If you have driven on Florida’s interstates then you no doubt have seen weighing stations for semi-trucks at certain points of the road. These weigh stations are in place to ensure that these massive vehicles comply with regulations on size and weight put in place to help to keep these vehicles less likely to lose control and put other drivers in needless harm.

Semi-trucks are only allowed to be a maximum of 80,000 pounds on interstate and intrastate highways. Florida has a height limit of 13 feet 6 inches, hand overhang limit of three feet, and a 75 foot length and 102 inches width limit that does not include side mirrors.

Driver Hiring and Qualification

A semi-truck driver is expected to have all the necessary training and certification such as a commercial drivers license necessary to drive their commercial vehicle. They must also pass a background check and of course a drug test. Trucking companies are supposed to go through a thorough vetting process of those they hire to ensure that the people put behind the wheel of such potentially dangerous vehicles will not be a risk to others on the road.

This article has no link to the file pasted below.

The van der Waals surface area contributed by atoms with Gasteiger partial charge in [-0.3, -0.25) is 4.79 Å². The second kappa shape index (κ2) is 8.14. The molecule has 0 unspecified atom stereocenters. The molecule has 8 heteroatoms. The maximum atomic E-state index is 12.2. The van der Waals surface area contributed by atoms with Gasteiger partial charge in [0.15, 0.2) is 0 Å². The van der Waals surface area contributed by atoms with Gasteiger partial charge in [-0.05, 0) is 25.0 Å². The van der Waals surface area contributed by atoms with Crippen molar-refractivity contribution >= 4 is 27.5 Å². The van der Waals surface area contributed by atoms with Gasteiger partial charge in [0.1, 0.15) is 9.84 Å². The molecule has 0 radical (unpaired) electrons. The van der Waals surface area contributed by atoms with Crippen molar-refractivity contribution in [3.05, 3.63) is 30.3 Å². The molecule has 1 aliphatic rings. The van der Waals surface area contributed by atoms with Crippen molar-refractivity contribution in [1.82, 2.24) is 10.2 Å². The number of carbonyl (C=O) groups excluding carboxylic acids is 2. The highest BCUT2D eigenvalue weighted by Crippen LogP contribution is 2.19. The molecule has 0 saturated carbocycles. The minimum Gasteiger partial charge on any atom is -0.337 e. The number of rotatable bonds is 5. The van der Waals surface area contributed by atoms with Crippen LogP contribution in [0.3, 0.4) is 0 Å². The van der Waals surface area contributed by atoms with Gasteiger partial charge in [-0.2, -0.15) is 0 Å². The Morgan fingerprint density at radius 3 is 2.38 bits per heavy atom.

While many trucking companies do make sure that those they hire are safe, things like driver shortages can drive some to skip some stages of the vetting process. This leads to people that should not be driving a semi-truck getting in control of a commercial vehicle and harming others when the entire thing could have been avoided.

Truck Inspection and Maintenance

Semi-trucks are much more complex than your average motor vehicle and can build up a great deal of wear and tear since they are on the road for long periods of time hauling massive weight. Regulations call for regular maintenance and inspections of commercial tractor trailers to help ensure that dangerous malfunctions and defects are kept to a minimum.